which he has placed two persons of the the civil wars, went one day to visit the drama. During the late reigu, when the public library. Among other books he Prince of Wales held his court at Kew, a was shewn a very beautiful impression of young lady of the name of Malyn was des. Virgil. Lord Falkland, who waited on perately iu love with the heir apparent : his Majesty, thinking to amuse him, pro and she took such pains to make him know posed bis consulting the Sortes Virgiliana it, that it would have been impossible it on his fortune. It is well known our an should bave escaped bim. She walked the cestors were much addicted to this sort of gardens early and, late, constantly crossed superstition. The King smiled, and open- || him in his perambulations, and once, oh ed the book, and tlie first passage that oc

seeing him alone in one of those little excurred was this" Et bello audacis," &c. cursions ou the banks of the river, she fell Æneid, lib. iv. Which runs in English

down as if in a fit, which being perceived thus :-“ That, conqnered by a warlike | by the Prince, he ran to her, raised her up, people, driven from his states, separated and inquired the reason of her disorder. from his sou Ascanius, he should be forced || After a flood of tears, she was open, .or to go and beg foreign succour, that he weak enough, to disclose the affection she should see his associates massacred before had conceived for his Highness; and as his eyes; that, after making a shameful her person was attractive, she did not hepeace, he should neither enjoy his kingdom | sitate to confess a compliance with every nor his life; that he should meet with an wish that the royal youth might expect untimely death; and that his body should from such a declaration. After a modest for ever be deprived of a sepulchre."— The salute, he begged her to returú home to her King shewed much uneasiness at this pre- || friends, consoling her in the best nlanner diction, and Falkland perceiving it, was in his imaginatiou could suggest; and proa hurry to consult himself the lot, in hopes | mised the next morning to send her his of hitting upon some passage that did not thoughts on the matter, and a plan for her relate to his situation, and might divert his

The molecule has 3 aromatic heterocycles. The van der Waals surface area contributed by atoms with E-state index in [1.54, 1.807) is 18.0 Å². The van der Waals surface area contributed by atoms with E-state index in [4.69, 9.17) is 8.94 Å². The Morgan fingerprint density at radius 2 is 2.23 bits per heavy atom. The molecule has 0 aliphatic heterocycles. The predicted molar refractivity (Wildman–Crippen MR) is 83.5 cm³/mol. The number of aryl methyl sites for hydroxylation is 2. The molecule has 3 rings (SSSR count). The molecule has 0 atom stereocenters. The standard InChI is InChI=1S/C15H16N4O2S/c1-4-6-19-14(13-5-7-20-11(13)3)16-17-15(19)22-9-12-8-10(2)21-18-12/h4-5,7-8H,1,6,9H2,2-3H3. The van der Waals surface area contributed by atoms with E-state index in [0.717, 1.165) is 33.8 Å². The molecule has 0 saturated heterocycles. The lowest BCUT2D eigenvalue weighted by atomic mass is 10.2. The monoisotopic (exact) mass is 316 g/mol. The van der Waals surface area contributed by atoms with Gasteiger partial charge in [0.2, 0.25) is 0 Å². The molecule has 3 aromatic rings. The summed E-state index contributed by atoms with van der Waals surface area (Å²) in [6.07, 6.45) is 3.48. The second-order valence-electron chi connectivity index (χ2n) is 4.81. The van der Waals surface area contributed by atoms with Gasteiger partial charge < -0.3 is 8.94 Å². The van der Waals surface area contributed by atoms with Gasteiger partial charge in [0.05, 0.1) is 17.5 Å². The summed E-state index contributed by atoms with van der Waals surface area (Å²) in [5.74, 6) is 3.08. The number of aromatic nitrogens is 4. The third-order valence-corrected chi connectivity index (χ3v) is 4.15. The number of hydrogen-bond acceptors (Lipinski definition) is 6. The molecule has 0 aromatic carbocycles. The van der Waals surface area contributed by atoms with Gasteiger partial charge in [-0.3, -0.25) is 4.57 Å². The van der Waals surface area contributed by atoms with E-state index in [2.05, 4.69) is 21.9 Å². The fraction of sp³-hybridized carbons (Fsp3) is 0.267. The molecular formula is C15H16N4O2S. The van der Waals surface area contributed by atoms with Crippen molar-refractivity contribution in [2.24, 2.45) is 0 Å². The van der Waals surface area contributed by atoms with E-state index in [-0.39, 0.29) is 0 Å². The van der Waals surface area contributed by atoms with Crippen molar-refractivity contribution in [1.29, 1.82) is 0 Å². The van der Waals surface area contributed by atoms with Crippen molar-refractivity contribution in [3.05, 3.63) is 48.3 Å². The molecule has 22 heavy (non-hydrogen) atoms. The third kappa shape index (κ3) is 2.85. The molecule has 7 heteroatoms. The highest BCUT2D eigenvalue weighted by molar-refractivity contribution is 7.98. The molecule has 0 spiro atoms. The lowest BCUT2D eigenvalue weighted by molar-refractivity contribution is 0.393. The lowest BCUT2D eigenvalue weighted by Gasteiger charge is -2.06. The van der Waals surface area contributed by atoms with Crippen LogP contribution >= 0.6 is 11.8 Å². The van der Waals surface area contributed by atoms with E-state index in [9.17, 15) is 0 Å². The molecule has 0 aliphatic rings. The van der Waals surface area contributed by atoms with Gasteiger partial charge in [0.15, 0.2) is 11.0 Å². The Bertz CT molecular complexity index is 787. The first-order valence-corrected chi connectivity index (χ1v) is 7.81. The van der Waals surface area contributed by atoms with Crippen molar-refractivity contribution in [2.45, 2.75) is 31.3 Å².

conduct in future. He was as good as his Majesty's i boughts to other objects. word; for a messenger was sent the next

Opening the book himself, he found the day with the folowing uote:-“ Your regrets of Evander for the untimely death | beauty of person and frankness of temper of his soul :-" Nou hæc, 0 Pallas, dederas," have charmed me: so fair an outside can&c. Æneid, lib. xii.-"O Pallas, thou didst not but cherish the chastest ideas; the repromise not to expose thyself imprudently / gard of an amiable woman cannot but prove to the danger of war. Is it thus thou hast agreeable to the most exalted statious. The kept thy promise? Well did I know how situation of us both require we should nip much the passion of its glory in its birth in the bud those rising passions which can animates a young man, and how far the have their evd only in disgrace. Au bopleasure of signalizing himself in a first nourable connection is impossible; and I battle may hurry him. Lamentable essay! could never think of contributing to injure Fatal inition in the science of arms! Alas! one whose ouly fault is her being too all the Gods have been deaf to my solicita lovely:"--It is added of the Prince, that he tions." --- Lord Falkland was Secretary of immediately left Richmoud, and for two Siate, was present at the first battle of monilis avoided the place. The captivaled Newberry, and vigorously charging the female soon forgot ber hopeless passion rebel cavalry, was killed at the age of and was afterwards married to a Captain thirty-four."

of foot.


WALES, FATHER OF GEORGE III. George II. in one of his trips to Hano. The following circumstance, not so ge ver, was passing through Holland; and not nerally kuown as many actions of the dis- | having his owu horses with hiny, he had tinguished personage of whom it is told are," his carriage drawn by post-horses : one of